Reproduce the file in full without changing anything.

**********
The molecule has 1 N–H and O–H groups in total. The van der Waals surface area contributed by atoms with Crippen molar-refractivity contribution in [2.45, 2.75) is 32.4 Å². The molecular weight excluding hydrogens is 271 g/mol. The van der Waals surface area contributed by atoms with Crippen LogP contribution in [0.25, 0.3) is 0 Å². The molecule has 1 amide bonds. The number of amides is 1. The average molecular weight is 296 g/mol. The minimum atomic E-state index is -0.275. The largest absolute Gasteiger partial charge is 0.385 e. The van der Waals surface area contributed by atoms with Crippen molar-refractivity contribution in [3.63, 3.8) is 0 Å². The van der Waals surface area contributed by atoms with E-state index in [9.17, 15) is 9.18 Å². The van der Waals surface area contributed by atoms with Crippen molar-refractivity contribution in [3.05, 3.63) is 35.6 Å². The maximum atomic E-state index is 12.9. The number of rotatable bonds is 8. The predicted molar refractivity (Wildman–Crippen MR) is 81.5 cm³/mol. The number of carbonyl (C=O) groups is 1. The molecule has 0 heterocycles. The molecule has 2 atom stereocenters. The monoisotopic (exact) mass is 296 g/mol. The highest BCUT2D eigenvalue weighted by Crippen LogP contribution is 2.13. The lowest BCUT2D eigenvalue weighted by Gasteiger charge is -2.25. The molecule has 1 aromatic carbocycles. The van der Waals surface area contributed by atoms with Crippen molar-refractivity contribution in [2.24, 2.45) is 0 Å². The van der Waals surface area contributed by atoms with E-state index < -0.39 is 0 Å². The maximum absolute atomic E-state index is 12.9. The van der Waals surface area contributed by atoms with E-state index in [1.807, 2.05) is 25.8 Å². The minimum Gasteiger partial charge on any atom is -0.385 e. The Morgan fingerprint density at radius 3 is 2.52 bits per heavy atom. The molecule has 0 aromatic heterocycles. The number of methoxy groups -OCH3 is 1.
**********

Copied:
The molecule has 1 N–H and O–H groups in total. The van der Waals surface area contributed by atoms with Crippen molar-refractivity contribution in [2.45, 2.75) is 32.4 Å². The molecular weight excluding hydrogens is 271 g/mol. The van der Waals surface area contributed by atoms with Crippen LogP contribution in [0.25, 0.3) is 0 Å². The molecule has 1 amide bonds. The number of amides is 1. The average molecular weight is 296 g/mol. The minimum atomic E-state index is -0.275. The largest absolute Gasteiger partial charge is 0.385 e. The van der Waals surface area contributed by atoms with Crippen molar-refractivity contribution in [3.63, 3.8) is 0 Å². The van der Waals surface area contributed by atoms with E-state index in [9.17, 15) is 9.18 Å². The van der Waals surface area contributed by atoms with Crippen molar-refractivity contribution in [3.05, 3.63) is 35.6 Å². The maximum atomic E-state index is 12.9. The number of rotatable bonds is 8. The predicted molar refractivity (Wildman–Crippen MR) is 81.5 cm³/mol. The number of carbonyl (C=O) groups is 1. The molecule has 0 heterocycles. The molecule has 2 atom stereocenters. The monoisotopic (exact) mass is 296 g/mol. The highest BCUT2D eigenvalue weighted by Crippen LogP contribution is 2.13. The lowest BCUT2D eigenvalue weighted by Gasteiger charge is -2.25. The molecule has 1 aromatic carbocycles. The van der Waals surface area contributed by atoms with Crippen molar-refractivity contribution in [2.24, 2.45) is 0 Å². The van der Waals surface area contributed by atoms with E-state index < -0.39 is 0 Å². The maximum absolute atomic E-state index is 12.9. The van der Waals surface area contributed by atoms with E-state index in [1.807, 2.05) is 25.8 Å². The minimum Gasteiger partial charge on any atom is -0.385 e. The Morgan fingerprint density at radius 3 is 2.52 bits per heavy atom. The molecule has 0 aromatic heterocycles. The number of methoxy groups -OCH3 is 1.